California Snowpack Far Below Normal After Dry Winter Months

California's water supply problems stem from a historic drought tied to climate change that is gripping the U.S. West

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Drought-stricken California's winter mountain snowpack is far below average after two historically dry months that reversed gains from storms late last year, officials said Tuesday as they urged the nation's most populous state to conserve water.

The water content of the statewide snowpack is just 63% of normal to date and the snowmelt forecast is just 66% of average, a state Department of Water Resources official said in webcast from Phillips Station, one of hundreds of measuring sites in the Sierra Nevada.

"That’s not enough to fill up our reservoirs, and without any significant storms on the horizon, it’s safe to say that we’ll end this year dry and continue on into the third year of this ongoing drought,” said Sean de Guzman, manager of the department’s snow surveys and water supply forecasting section.

Statewide reservoir storage is at about 73% of average, and the largest reservoir, Lake Shasta, is only 37% full, he said.

California's water supply problems stem from a historic drought tied to climate change that is gripping the U.S. West. Snowmelt from the Sierra Nevada and other mountains normally provides about a third of the state's water supply.

Last year, shockingly little runoff reached reservoirs as snowmelt was absorbed by the parched ground. Gov. Gavin Newsom has been calling for Californians to reduce water consumption by 15% from 2020 levels since last summer.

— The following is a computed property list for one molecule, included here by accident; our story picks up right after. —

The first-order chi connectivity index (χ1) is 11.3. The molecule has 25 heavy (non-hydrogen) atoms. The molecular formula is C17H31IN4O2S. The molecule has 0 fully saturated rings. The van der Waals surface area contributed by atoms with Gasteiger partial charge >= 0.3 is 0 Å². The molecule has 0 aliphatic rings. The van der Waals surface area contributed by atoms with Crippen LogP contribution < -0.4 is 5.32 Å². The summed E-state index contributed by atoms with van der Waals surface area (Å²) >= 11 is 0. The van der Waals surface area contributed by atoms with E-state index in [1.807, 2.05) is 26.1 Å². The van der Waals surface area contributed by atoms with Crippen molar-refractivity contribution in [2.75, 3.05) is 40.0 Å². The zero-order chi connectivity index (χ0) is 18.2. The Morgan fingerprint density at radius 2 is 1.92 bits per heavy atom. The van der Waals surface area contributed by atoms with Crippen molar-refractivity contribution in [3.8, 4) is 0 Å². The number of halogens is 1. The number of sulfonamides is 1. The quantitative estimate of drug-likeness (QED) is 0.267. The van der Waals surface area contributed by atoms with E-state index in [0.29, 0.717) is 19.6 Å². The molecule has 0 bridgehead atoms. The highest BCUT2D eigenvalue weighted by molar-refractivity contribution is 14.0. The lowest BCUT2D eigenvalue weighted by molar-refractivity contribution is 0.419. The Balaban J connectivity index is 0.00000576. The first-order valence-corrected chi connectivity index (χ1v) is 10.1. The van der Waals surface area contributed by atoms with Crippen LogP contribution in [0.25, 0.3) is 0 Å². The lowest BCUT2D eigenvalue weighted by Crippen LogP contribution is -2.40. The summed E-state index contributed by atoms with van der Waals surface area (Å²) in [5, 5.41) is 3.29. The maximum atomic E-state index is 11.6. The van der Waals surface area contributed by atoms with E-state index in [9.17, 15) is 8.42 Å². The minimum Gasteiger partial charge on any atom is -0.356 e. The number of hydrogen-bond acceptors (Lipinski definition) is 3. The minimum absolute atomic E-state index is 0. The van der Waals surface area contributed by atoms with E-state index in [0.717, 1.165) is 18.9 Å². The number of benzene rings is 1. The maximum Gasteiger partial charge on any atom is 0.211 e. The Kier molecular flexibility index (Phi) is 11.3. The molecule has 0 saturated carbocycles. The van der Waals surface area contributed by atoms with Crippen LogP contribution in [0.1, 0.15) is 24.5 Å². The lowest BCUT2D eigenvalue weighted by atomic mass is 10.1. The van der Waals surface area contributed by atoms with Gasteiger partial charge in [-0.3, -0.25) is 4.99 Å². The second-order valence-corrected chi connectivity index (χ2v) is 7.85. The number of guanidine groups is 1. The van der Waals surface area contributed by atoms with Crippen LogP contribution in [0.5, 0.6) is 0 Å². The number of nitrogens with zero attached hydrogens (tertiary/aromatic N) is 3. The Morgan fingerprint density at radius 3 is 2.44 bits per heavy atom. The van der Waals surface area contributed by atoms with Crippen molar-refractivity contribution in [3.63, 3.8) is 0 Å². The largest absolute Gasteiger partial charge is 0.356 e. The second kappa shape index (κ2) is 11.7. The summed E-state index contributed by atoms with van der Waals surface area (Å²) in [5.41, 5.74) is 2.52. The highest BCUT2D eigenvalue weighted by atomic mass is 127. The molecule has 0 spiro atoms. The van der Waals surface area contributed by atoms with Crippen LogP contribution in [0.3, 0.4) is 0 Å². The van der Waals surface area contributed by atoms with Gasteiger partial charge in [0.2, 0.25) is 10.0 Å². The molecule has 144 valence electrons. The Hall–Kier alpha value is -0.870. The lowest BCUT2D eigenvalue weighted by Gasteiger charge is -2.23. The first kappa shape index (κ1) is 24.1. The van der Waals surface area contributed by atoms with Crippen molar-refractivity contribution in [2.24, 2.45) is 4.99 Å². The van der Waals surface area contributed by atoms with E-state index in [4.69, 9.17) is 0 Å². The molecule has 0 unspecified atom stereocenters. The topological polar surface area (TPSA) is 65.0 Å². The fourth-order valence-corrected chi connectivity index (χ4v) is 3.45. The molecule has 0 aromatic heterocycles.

After deluges late last year, California’s snowpack was at 160% of normal to date at the start of January. But ominously, the past two months were the driest consecutive January and February in the Sierra in recorded state history.

"We were all encouraged after all that rain and snow in October and December. But after how dry these last two months were, there’s no guarantee that the snowmelt will run off and follow the same historical patterns that they have in the past, which makes the results today all that much more important,” de Guzman said.

How is California's snowpack measured? Why is it important? And how is our snowpack stacking up this winter, so far? NBC 7 meteorologist Crystal Egger breaks it all down.

There was some melt during warm February weather, but the bulk of the current snowpack should remain intact for several weeks, he said.

Historically, December, January and February are California's wettest months, delivering over half of annual precipitation, and the snowpack reaches its peak on April 1.

In 1991, heavy late-season snowfall produced a “March Miracle” after scant winter precipitation. The U.S. Climate Prediction Center's outlook for this March has chances for more rain and snow in the northern Sierra but lower confidence for the central and southern Sierra.

“This winter has demonstrated that as the world continues to warm we’re seeing average conditions become more rare," said Jeremy Hill, manager of the department’s hydrology and flood operations branch.

“Precipitation is moving toward extremes,” he said. “Even when we get large storms and heavy snowfall early in the season, after a few dry weeks like we’ve seen after this past December, conditions go back below normal."

The new pattern is also challenging forecasting efforts.

“Our past forecasting efforts have relied on historical patterns that no longer apply given our current changed climate conditions,” Hill said.

The giant Metropolitan Water District of Southern California, a cooperative that supplies water to 19 million people in six counties, called for conservation.

General manager Adel Hagekhalil said in a statement that it is increasingly clear that winter will not relieve California from severe drought conditions.

“Some may be hoping for a miracle March to save us, but that’s not a gamble I’m willing to take. We all must immediately examine how we use water and use less,” he said.

Copyright AP - Associated Press
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